An agile retrospective is a short meeting for project teams to reflect on the most recent stage of their project, analyze their processes, and identify things they can do better moving forward. Regular agile retrospective meetings support constant learning and improvement over the life cycle of the project.
The agile retrospective focuses on four areas:
Depending on the type of project, this project review technique is sometimes called an iteration retrospective, sprint retrospective, or scrum retrospective.
Regular agile retrospectives are a cheap, fast, and effective way for project teams to improve continuously. They:
The agile retrospective is best known as a tool for agile software development teams (including scrum, extreme programming). However, it is broadly applicable to any project.
What went well?
This quadrant identifies those things the team feels they are doing well and should continue to do.
Questions to ask:
What could’ve gone better?
This quadrant identifies those areas that are creating problems or can be improved.
Questions to ask:
What do we want to try next?
This quadrant includes good ideas or innovations the team wants to try.
Questions to ask:
What puzzles us?
This quadrant includes those things the team doesn’t understand or questions that are unanswered.
Questions to ask:
Because project team members are often distributed across different locations, attendance at regular agile retrospectives may prove difficult. Using new tools and approaches other than the usual sticky notes and whiteboards become necessary.
Software that facilitates simultaneous online brainstorming and collaboration such as GroupMap, really come into their own in these situations.
The time to run an agile retrospective meeting will vary depending on each project. However, there’s no reason why you can’t identify and prioritize issues and develop an action plan in 30 minutes.
Clearly define the scope of the retrospective – eg. which team, which timeframe.
Discuss and populate each section of the agile retrospective template.
Discuss and group any common themes.
Vote on the key areas you need to take action on.
Identify actions for each priority idea. Assign responsibility and timeframes to a group or individual.
Share the outcomes of the session, including the action plan, to relevant stakeholders.
Revisit the “Prime Directive” to lay the ground rules and establish expectations for behavior during the meeting.
Regardless of what we discover, we understand and truly believe that everyone did the best job they could, given what they knew at the time, their skills and abilities, the resources available, and the situation at hand.
Agile Retrospective ideas may be gathered individually or as a group using a whiteboard, sticky notes, Google Docs, or a specialized online collaboration tool such as GroupMap.
Start by capturing ideas for “What went well?” and then move onto the other three quadrants in order. Each idea should be made visible to everyone, and discussed, clarified, and challenged where necessary, to ensure all participants have a shared understanding.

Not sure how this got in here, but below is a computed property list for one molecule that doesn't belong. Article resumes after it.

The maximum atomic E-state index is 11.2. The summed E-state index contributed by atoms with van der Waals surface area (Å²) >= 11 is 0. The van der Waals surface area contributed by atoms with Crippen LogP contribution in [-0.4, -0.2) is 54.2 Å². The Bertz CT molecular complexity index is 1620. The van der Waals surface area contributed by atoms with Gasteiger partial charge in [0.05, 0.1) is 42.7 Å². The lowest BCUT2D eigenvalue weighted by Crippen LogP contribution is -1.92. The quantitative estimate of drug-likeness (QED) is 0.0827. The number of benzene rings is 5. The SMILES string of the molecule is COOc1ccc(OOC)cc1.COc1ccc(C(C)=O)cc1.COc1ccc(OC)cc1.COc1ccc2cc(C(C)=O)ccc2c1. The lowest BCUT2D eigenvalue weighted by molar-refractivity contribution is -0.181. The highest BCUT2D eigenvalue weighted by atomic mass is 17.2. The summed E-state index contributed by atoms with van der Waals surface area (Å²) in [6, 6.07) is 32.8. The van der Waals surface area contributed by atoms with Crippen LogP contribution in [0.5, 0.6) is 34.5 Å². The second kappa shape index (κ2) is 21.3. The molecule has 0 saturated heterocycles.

It’s important to drill down to the root cause of each idea and support it with data where possible. That includes things that went well and those which didn’t.
Organize the ideas by removing duplication, combining those which are thematically similar, and discarding any which aren’t in scope.
The final statements should be specific and actionable, rather than just general opinion.
Now the agile retrospective template is fully populated, the team votes on which ideas provide greatest opportunity for improvement and therefore should be actioned.
The usual method of voting is to give each team member between one and five votes which they allocate to those issues they feel are the most critical to address. The result is a visual indication of the team’s priorities.
Develop solutions for priority issues and identify what actions to take. The key to this step is to focus on a few critical activities that can be accomplished with the resources available, rather than try and solve everything all at once.
It’s important to assign measurable goals or success criteria to each action so progress can be assessed in subsequent meetings.
Distribute the final report on the session with the associated action plan to the team members. Ensure all participants are clear on what needs to happen and by when. This report provides the roadmap for the next stage of the project and a starting point for the next retrospective.
GroupMap automatically generates visually appealing reports and action plans in several formats for distribution, saving time and effort after the analysis.
Getting your best people together to work on strategy is critical to the success of your business. But group activities have an opportunity cost and it’s essential to optimize your time and effort. GroupMap is the effective way to brainstorm, discuss, and decide, and solves many of the problems commonly associated with group activities.
Whether you have your best minds together in the same room, or distributed around the world, GroupMap’s unique technology allows groups of up to 2000 to submit ideas independently at separate times, from different places, in different timezones. Prevent dominant personalities swaying the group, drowning out the opinions of others – GroupMap allows everyone to brainstorm independently then effortlessly combines that information to reveal the full spectrum of ideas. GroupMap templates keep the objective front and center throughout the session, keeping everyone on task. This ensures the activity identifies actionable issues rather than becoming just a discussion on ideas. GroupMap gives you all the group decision making tools you need to prioritize, decide and take action.
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